bit.ly/2XH4CNi

Technology

How hedge funds use drones, satellite images and web scraping to gain an edge
Matt Egan – CNN
Last summer, a large hedge fund had a hunch: Lumber prices were about to crash because of excess inventories caused by a railway strike.
Before placing a massive short bet that lumber company share prices would fall, executives at the hedge fund confirmed the theory by hiring a drone to fly over lumberyards, people familiar with the matter told CNN Business.
“You could literally see lumber piling up everywhere,” one of the people said.
/cnn.it/2NLdtOn

Strategy

20 single-stock options trades for earnings season from Goldman Sachs
Marley Jay – Business Insider (SUBSCRIPTION)
Earnings season is about to start. And with S&P 500 profits widely expected to fall, Wall Street isn’t preparing for a party.
According to Goldman Sachs, things might be even more difficult than they look. Stocks are getting more volatile on earnings days relative to years past. But investors — at least in the options market — haven’t caught on to that pattern. And that’s creating opportunities for shrewd traders.
bit.ly/2NLfslN

****SD: Four trades in particular they single out: buy Twitter, Zynga and Caterpillar calls and buy straddles on Blackrock.

Playing the Fed’s Next Rate Move
Steven M. Sears – Barron’s
Jerome Powell has a reputation for being a consensus builder. In a town like Washington that lives on conflict, the Federal Reserve chairman reportedly managed to offend no one before rising to his present position in February 2018. Yet he has offended and annoyed the man who made him the most powerful person in global financial markets—President Donald Trump.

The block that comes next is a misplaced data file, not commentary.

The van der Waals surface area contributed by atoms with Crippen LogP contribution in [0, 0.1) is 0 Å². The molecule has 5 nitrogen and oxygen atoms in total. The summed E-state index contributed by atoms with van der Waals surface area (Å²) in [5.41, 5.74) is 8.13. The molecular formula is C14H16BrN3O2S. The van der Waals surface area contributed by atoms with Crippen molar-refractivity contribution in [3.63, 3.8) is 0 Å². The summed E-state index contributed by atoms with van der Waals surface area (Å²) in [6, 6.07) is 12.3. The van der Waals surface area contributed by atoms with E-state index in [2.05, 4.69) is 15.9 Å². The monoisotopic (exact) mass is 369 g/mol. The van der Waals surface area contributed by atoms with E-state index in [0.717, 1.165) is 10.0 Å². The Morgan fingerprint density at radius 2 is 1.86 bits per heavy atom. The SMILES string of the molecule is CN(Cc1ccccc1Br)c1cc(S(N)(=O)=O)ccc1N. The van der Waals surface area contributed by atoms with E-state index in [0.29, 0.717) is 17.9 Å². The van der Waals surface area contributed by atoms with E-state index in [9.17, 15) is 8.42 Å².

Powell’s recent congressional testimony could be construed as hinting that the central bank may lower rates, as Trump wants. The market expects a rate cut of 25 to 50 basis points. (A basis point is 1/100th of a percentage point.)
bit.ly/2NOb3yE

What Higher Volatility Could Mean for Futures Traders in Q3
Carley Garner – CME Group OpenMarkets
Regardless of the chosen trading strategy or even the instruments traded; results generally cycle from feast to famine. A friend of mine, Linda Raschke, once said: “The minute you think you have found the key to trading, I promise you the markets will change the lock.”
bit.ly/32lohWx

Miscellaneous

Aptus expands risk management suite with launch of options collar ETF
James Lord – ETF Strategy
Independent investment manager Aptus Capital Advisors has launched a new actively managed equity ETF that seeks to provide income while offering downside protection through the use of option strategy overlays.
bit.ly/2XH3xFl

How Many Heads Does It Take To Run A Bank?
Paul Rowady – Alphacution Research Conservatory
There was a time when we dedicated a lot of effort on these pixelated pages to the impacts of technology on the bulge bracket investment banks and other major sell-side players. We even set out to track the aggregate headcounts of the top 9 investment banks – a Headcount Index, of sorts – as one paradoxical attempt to quantify the adoption of technology, and therefore, the implied pervasiveness of workflow automation in the post-Global Financial Crisis (GFC) era. The idea being that increasing workflow automation would ultimately yield lower headcounts.
bit.ly/2XHk2kS

Record-Long U.S. Economic Expansion
Bluford Putnam – CME Group
On June 30, 2019, the current economic expansion tied the old record from the Clinton decade of 40 quarters, and as each month passes without a recession it will be setting new records for duration (although not strength, but that is another story, for another report).
bit.ly/32oi24e